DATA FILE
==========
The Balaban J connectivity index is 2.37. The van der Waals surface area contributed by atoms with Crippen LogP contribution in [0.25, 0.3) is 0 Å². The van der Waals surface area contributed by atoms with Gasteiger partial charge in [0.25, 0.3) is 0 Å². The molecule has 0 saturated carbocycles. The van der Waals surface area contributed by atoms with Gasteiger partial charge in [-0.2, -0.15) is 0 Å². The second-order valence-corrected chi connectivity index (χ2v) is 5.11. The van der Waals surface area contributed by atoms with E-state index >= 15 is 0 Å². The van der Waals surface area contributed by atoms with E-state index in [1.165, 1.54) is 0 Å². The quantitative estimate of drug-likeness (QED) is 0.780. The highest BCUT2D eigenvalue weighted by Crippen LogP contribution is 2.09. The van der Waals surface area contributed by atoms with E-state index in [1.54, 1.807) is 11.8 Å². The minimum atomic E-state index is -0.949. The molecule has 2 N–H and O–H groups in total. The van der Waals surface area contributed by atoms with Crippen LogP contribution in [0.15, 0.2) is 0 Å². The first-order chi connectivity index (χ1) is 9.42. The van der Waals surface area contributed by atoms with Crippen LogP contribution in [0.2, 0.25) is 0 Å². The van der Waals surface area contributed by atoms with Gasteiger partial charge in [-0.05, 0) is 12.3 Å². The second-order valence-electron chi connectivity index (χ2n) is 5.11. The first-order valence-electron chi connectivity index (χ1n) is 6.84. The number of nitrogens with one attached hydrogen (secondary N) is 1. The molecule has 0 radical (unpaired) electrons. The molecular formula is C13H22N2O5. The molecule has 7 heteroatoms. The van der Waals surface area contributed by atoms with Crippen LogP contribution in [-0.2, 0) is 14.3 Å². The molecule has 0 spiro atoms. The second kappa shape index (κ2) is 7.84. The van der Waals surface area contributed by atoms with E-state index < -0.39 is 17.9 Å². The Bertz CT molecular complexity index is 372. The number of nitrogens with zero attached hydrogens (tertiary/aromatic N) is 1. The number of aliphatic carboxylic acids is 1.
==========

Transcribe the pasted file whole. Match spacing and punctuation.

The Balaban J connectivity index is 2.37. The van der Waals surface area contributed by atoms with Crippen LogP contribution in [0.25, 0.3) is 0 Å². The van der Waals surface area contributed by atoms with Gasteiger partial charge in [0.25, 0.3) is 0 Å². The molecule has 0 saturated carbocycles. The van der Waals surface area contributed by atoms with Gasteiger partial charge in [-0.2, -0.15) is 0 Å². The second-order valence-corrected chi connectivity index (χ2v) is 5.11. The van der Waals surface area contributed by atoms with E-state index >= 15 is 0 Å². The van der Waals surface area contributed by atoms with E-state index in [1.165, 1.54) is 0 Å². The quantitative estimate of drug-likeness (QED) is 0.780. The highest BCUT2D eigenvalue weighted by Crippen LogP contribution is 2.09. The van der Waals surface area contributed by atoms with E-state index in [1.54, 1.807) is 11.8 Å². The minimum atomic E-state index is -0.949. The molecule has 2 N–H and O–H groups in total. The van der Waals surface area contributed by atoms with Crippen LogP contribution in [0.15, 0.2) is 0 Å². The first-order chi connectivity index (χ1) is 9.42. The van der Waals surface area contributed by atoms with Crippen LogP contribution in [0.2, 0.25) is 0 Å². The van der Waals surface area contributed by atoms with Gasteiger partial charge in [-0.05, 0) is 12.3 Å². The second-order valence-electron chi connectivity index (χ2n) is 5.11. The first-order valence-electron chi connectivity index (χ1n) is 6.84. The number of nitrogens with one attached hydrogen (secondary N) is 1. The molecule has 0 radical (unpaired) electrons. The molecular formula is C13H22N2O5. The molecule has 7 heteroatoms. The van der Waals surface area contributed by atoms with Crippen LogP contribution in [-0.2, 0) is 14.3 Å². The molecule has 0 spiro atoms. The second kappa shape index (κ2) is 7.84. The van der Waals surface area contributed by atoms with E-state index < -0.39 is 17.9 Å². The Bertz CT molecular complexity index is 372. The number of nitrogens with zero attached hydrogens (tertiary/aromatic N) is 1. The number of aliphatic carboxylic acids is 1.